The Future of the API Products Landscape
API ProductsAPI AutomationMicroservices

The Future of the API Products Landscape

Darshan Shivashankar Founder, CTO

A Harvard Business Review article titled, APIs Aren't Just For Tech Companies, states: "You don't have to be a tech company to reap the benefits of APIs – the opportunity exists in every industry.” This is the future of API products, as consumers’ expectations evolve; APIs are critical business assets and not independent codebases.

Whether companies’ APIs are custom built by a team or purchased as an online software-as-a-service (SaaS), this landscape that allows connections across organizations requires management. As businesses move faster, there needs to be a method to the madness, which is why businesses are moving towards API centricity and self-service.

The future and organization of the global API landscape depend on how companies manage the entire API lifecycle. At APIwiz, that’s why we are passionate about helping developers embed best practices when building or managing APIs through one unified platform without having to learn everything from scratch.

Here are the trends to watch out for in the changing API landscape.

A hybrid world: Democratizing the approach with API automation

McKinsey estimates that more than 20% of the global workforce could work out of the office without impacting productivity. But finding a universal way of integrating and managing these environments is essential in 2022 to lead successful digital transformation.

The rise of hybrid, distributed ecosystems also adds complexity to the API landscape. That’s why API automation will play a key role in connecting work environments.

A platform-based approach to API management means developers can create a controlled environment in the sandbox for API mock and functional testing. If monetizing APIs is your goal, a platform approach to API design helps you build secure and resilient APIs that other developers will want to adopt as they are part of an ecosystem they can trust. Likewise, if you’re developing APIs for a company, sandbox play will help eradicate dreaded error messages detrimental to the user’s experience.

The use of low‑code techniques has already been identified by 42% of business users as critical to creating better-connected employee experiences. Your team won’t necessarily need specialization for a high-impact API program. What’s more important is the harmonization between operations teams, analysts, and developers – everybody needs access to the same mechanism or platform.

At APIwiz, our low-code platform abstracts out complexity, so developers and businesses in the API economy are equipped with one view of a cross-organizational strategy for efficient API management.

The Growing Popularity of Microservices

As enterprises look to become more agile and move towards DevOps and continuous testing, microservices architecture has become a popular trend. Developers are well aware of this method of developing software systems that focus on building single-function modules or an application as a suite of small services, each independently deployable.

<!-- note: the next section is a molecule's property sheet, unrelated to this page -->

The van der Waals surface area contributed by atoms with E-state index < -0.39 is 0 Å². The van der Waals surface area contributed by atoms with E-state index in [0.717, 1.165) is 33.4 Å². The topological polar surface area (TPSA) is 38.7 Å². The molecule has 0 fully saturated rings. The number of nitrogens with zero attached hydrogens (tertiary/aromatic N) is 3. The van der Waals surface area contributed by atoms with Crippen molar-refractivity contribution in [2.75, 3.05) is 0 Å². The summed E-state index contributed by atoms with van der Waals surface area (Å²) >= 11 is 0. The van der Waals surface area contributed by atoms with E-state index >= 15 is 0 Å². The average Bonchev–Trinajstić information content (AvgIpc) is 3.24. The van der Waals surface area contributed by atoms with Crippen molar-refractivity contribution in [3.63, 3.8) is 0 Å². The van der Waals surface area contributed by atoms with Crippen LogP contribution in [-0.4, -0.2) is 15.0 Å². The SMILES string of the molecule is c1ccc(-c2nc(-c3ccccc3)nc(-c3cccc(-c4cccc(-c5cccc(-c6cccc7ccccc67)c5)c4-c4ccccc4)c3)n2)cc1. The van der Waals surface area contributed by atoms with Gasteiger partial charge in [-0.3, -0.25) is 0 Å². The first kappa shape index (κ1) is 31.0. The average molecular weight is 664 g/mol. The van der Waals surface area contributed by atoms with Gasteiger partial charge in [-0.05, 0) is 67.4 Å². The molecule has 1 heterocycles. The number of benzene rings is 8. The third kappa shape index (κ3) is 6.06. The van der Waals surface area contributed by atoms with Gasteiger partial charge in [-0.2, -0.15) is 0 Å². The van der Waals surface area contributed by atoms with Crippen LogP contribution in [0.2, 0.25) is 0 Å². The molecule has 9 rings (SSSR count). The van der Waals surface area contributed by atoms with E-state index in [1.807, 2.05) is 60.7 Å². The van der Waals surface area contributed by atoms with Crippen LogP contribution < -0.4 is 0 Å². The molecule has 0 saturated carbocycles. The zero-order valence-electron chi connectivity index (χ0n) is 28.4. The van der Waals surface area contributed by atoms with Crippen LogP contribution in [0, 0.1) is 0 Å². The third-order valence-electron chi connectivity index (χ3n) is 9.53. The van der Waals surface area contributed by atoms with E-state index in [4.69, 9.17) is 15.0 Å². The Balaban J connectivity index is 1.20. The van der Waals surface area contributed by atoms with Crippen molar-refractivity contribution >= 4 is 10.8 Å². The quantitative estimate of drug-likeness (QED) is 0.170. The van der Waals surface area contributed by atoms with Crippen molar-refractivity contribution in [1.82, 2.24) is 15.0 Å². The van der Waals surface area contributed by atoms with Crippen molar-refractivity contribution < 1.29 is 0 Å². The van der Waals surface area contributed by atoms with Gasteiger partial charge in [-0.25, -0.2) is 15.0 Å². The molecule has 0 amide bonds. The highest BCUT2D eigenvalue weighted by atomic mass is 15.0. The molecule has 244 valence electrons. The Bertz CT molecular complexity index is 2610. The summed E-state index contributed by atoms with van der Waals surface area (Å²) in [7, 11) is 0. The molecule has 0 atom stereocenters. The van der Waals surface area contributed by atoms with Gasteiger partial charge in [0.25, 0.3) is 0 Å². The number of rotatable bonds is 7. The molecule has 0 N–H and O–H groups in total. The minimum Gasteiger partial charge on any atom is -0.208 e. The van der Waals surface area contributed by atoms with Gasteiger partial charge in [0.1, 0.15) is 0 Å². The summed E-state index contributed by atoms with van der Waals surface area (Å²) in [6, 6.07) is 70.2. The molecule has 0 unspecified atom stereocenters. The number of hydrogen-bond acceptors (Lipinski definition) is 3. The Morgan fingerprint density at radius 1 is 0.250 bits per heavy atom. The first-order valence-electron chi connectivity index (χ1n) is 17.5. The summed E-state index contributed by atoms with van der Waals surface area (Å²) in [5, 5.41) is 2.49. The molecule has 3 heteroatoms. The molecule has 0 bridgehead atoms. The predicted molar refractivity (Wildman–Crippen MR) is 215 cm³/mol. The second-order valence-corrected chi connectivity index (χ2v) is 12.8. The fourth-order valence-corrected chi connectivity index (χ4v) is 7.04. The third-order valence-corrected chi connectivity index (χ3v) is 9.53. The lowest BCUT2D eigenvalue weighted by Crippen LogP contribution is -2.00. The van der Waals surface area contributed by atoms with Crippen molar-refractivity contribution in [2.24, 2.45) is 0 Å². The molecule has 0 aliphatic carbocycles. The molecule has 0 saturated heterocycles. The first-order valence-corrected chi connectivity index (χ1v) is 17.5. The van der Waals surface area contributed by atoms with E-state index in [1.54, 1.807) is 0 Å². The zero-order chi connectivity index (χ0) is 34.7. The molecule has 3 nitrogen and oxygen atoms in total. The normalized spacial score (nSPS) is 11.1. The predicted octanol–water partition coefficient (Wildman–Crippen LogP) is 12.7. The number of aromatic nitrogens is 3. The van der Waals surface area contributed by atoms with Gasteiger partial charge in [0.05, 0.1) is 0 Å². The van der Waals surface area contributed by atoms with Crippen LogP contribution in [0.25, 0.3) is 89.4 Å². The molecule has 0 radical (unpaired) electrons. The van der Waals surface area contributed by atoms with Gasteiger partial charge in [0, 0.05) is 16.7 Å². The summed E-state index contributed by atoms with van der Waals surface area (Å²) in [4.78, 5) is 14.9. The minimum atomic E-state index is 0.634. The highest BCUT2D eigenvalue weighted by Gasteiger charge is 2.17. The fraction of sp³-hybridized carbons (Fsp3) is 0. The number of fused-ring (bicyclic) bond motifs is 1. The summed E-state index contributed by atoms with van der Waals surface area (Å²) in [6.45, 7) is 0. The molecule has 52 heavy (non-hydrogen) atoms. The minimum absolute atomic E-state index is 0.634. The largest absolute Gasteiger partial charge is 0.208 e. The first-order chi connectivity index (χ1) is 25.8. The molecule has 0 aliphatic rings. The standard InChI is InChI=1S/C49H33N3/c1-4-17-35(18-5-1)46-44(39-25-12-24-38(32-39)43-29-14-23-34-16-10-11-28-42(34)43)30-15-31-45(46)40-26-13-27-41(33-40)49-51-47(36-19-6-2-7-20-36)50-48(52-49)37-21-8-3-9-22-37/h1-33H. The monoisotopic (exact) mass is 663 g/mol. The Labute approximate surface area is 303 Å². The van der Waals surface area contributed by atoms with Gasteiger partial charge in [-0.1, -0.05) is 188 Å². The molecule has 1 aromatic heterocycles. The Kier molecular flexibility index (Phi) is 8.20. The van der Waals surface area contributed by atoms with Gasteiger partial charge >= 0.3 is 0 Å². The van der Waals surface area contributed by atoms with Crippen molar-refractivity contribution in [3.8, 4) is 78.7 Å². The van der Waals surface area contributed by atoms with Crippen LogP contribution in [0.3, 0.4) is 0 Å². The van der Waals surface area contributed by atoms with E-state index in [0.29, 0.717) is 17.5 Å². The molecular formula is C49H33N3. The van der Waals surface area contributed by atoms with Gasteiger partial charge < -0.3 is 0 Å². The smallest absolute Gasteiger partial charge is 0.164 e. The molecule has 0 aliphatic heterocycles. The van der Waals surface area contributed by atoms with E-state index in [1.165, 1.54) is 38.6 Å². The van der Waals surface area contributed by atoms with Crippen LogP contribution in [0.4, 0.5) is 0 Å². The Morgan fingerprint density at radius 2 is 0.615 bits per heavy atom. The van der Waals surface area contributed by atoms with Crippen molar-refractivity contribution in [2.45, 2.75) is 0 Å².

As Martin Fowler pointed out, Netflix, eBay, Amazon, Twitter, PayPal, and other tech giants have all evolved from the challenges of traditional monolithic systems to a microservices, modular architecture. Unlike a traditional monolithic development approach – where different teams each have a specific focus – microservice architecture utilizes cross-functional teams.

But with microservices, challenges can arise due to increased operational complexity. The pace of this new work environment is quicker and, compared to the traditional monolithic complete lifecycle, the distributed system of services can be difficult to manage.

At APIwiz, we are passionate about streamlining enterprise-grade API lifecycle management. Businesses and developers must combine microservices and cloud-native principles for a firm foundation and orchestration over one platform.

Polyglot applications: from Javascript API client to Python API call

Developers can use almost any modern programming language (Python, Javascript, etc) for their own API coding and to build their own applications. For example, Apple publicly shares a number of APIs powered by iOS, its operating system for iPhones and iPads, for app developers to use.

By 2022, 90% of new digital services will be built as composite applications using both internal and public API-delivered services. The API estates of the future are also not just deployed on-premise but on cloud environments (whether public, AWS, Azure, or others).

This is where API sprawl kicks in. As we look at lifecycle management, enterprises are currently using homegrown technologies or running gateway providers – it has been polyglot and decentralized for quite some time.

Every enterprise has the choice to use varied APIs powered by different languages and separate technologies. And at APIwiz, we believe that API lifecycle best practices should not depend on which provider or platform you choose.

However, if developers or businesses want to run a high scale API program, it is time to leverage a decoupled control plane that is not just dependent on Gateway or Service Mesh providers to cut costs, complexity, and delays. A platform approach, instead of project-based, is always the best way forward to embrace the rapidly expanding and changing API landscape.

For more information to be ahead of the trends, check out our blog!

To see how APIwiz helps enterprises remain competitive today, and prepares you for future success in the API economy, simply book your demo.


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